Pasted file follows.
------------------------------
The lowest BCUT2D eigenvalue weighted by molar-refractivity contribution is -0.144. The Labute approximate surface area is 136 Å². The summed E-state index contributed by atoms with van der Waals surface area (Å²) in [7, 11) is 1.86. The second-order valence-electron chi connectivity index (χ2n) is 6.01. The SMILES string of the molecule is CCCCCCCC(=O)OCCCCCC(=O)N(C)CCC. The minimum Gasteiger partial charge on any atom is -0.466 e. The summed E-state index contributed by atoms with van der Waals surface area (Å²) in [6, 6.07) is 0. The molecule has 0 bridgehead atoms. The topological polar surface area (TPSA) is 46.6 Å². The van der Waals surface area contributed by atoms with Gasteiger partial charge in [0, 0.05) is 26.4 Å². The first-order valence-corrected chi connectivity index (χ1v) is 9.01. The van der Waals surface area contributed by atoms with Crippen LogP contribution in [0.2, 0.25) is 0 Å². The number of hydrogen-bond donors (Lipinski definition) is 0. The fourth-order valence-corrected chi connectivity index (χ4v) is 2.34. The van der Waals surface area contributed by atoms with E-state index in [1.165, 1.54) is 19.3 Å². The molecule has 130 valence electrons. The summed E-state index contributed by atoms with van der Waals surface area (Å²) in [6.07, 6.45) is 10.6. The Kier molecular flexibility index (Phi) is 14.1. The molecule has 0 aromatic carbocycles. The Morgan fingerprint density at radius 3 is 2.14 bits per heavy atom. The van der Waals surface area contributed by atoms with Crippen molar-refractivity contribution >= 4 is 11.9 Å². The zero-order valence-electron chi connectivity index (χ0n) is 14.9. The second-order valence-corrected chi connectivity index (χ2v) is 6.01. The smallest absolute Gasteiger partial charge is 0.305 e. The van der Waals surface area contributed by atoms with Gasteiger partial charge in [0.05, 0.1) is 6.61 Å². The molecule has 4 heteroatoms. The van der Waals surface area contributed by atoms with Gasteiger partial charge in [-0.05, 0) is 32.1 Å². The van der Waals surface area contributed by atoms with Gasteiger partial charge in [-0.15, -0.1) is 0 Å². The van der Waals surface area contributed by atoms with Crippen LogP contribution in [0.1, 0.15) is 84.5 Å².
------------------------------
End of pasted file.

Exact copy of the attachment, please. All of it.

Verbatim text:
The lowest BCUT2D eigenvalue weighted by molar-refractivity contribution is -0.144. The Labute approximate surface area is 136 Å². The summed E-state index contributed by atoms with van der Waals surface area (Å²) in [7, 11) is 1.86. The second-order valence-electron chi connectivity index (χ2n) is 6.01. The SMILES string of the molecule is CCCCCCCC(=O)OCCCCCC(=O)N(C)CCC. The minimum Gasteiger partial charge on any atom is -0.466 e. The summed E-state index contributed by atoms with van der Waals surface area (Å²) in [6, 6.07) is 0. The molecule has 0 bridgehead atoms. The topological polar surface area (TPSA) is 46.6 Å². The van der Waals surface area contributed by atoms with Gasteiger partial charge in [0, 0.05) is 26.4 Å². The first-order valence-corrected chi connectivity index (χ1v) is 9.01. The van der Waals surface area contributed by atoms with Crippen LogP contribution in [0.2, 0.25) is 0 Å². The number of hydrogen-bond donors (Lipinski definition) is 0. The fourth-order valence-corrected chi connectivity index (χ4v) is 2.34. The van der Waals surface area contributed by atoms with E-state index in [1.165, 1.54) is 19.3 Å². The molecule has 130 valence electrons. The summed E-state index contributed by atoms with van der Waals surface area (Å²) in [6.07, 6.45) is 10.6. The Kier molecular flexibility index (Phi) is 14.1. The molecule has 0 aromatic carbocycles. The Morgan fingerprint density at radius 3 is 2.14 bits per heavy atom. The van der Waals surface area contributed by atoms with Crippen molar-refractivity contribution >= 4 is 11.9 Å². The zero-order valence-electron chi connectivity index (χ0n) is 14.9. The second-order valence-corrected chi connectivity index (χ2v) is 6.01. The smallest absolute Gasteiger partial charge is 0.305 e. The van der Waals surface area contributed by atoms with Gasteiger partial charge in [0.05, 0.1) is 6.61 Å². The molecule has 4 heteroatoms. The van der Waals surface area contributed by atoms with Gasteiger partial charge in [-0.05, 0) is 32.1 Å². The van der Waals surface area contributed by atoms with Gasteiger partial charge in [-0.15, -0.1) is 0 Å². The van der Waals surface area contributed by atoms with Crippen LogP contribution in [0.1, 0.15) is 84.5 Å².